if (xQueueSend(St_Queue_Handler, &ptrtostruct, portMAX_DELAY) == pdPASS)
		{
			char *str2 = " Successfully sent the to the queue\nLeaving SENDER1_Task\n\n\n";
			HAL_UART_Transmit(&huart2, (uint8_t *)str2, strlen (str2), HAL_MAX_DELAY);
		}

		indx1 = indx1+1;

		vTaskDelay(TickDelay);
	}
}

Before sending the data to the Queue, we must allocate the memory to the structure. And to do that, we use the function pvPortMALLOC.

After allocating the memory, Load the data into the pointer to this struct.

Next, we will send this data to the Queue by passing it’s address in the parameter.

void Receiver_Task (void *argument)
{
	my_struct *Rptrtostruct;
	uint32_t TickDelay = pdMS_TO_TICKS(3000);
	char *ptr;

	while (1)
	{
		char *str = "Entered RECEIVER Task\n about to RECEIVE FROM the queue\n\n";
		HAL_UART_Transmit(&huart2, (uint8_t *)str, strlen (str), HAL_MAX_DELAY);

		/**** RECEIVE FROM QUEUE *****/
		if (xQueueReceive(St_Queue_Handler, &Rptrtostruct, portMAX_DELAY) == pdPASS)
		{
			ptr = pvPortMalloc(100 * sizeof (char)); // allocate memory for the string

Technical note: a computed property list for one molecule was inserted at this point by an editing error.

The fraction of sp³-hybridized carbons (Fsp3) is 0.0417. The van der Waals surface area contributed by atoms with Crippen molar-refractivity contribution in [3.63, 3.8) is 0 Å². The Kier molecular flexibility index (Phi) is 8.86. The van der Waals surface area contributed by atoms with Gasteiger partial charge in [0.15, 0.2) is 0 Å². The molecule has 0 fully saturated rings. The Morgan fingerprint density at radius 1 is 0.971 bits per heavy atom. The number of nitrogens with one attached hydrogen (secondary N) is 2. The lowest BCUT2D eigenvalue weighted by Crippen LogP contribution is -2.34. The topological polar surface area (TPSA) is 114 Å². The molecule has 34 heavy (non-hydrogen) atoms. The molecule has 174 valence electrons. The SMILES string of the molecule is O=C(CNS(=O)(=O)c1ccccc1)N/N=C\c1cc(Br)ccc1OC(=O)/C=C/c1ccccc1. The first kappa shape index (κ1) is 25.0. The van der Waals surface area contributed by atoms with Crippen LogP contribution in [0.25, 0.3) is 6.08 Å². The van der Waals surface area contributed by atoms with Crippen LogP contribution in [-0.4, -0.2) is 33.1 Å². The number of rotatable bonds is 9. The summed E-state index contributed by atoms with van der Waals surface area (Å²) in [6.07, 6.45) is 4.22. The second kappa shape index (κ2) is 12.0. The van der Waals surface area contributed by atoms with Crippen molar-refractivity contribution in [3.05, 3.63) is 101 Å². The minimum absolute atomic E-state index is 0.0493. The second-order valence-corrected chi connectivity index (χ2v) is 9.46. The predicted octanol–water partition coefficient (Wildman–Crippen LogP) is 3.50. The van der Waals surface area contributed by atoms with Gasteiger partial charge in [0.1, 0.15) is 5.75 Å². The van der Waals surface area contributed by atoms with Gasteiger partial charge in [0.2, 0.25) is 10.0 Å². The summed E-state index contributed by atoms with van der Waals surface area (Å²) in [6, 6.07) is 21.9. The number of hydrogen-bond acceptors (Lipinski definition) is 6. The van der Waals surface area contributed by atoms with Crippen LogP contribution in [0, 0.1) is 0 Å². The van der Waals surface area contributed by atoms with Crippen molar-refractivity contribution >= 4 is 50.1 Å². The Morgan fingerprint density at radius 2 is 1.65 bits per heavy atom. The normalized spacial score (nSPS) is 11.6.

sprintf (ptr, "Received from QUEUE:\n COUNTER = %d\n LARGE VALUE = %u\n STRING = %s\n\n\n",Rptrtostruct->counter,Rptrtostruct->large_value, Rptrtostruct->str);
			HAL_UART_Transmit(&huart2, (uint8_t *)ptr, strlen(ptr), HAL_MAX_DELAY);

			vPortFree(ptr);  // free the string memory
		}

		vPortFree(Rptrtostruct);  // free the structure memory

		vTaskDelay(TickDelay);
	}
}

We will create another pointer to struct in the receiver function to store the received data.
After receiving the data, we will free the memory allocated by the sender Task using vPortFREE function.

YOU CAN DOWNLOAD FULL CODE AT THE END OF THIS POST

The result for the above code is shown below

structured Queue result
structured Queue result
Check out the VIDEO Below

100%
100%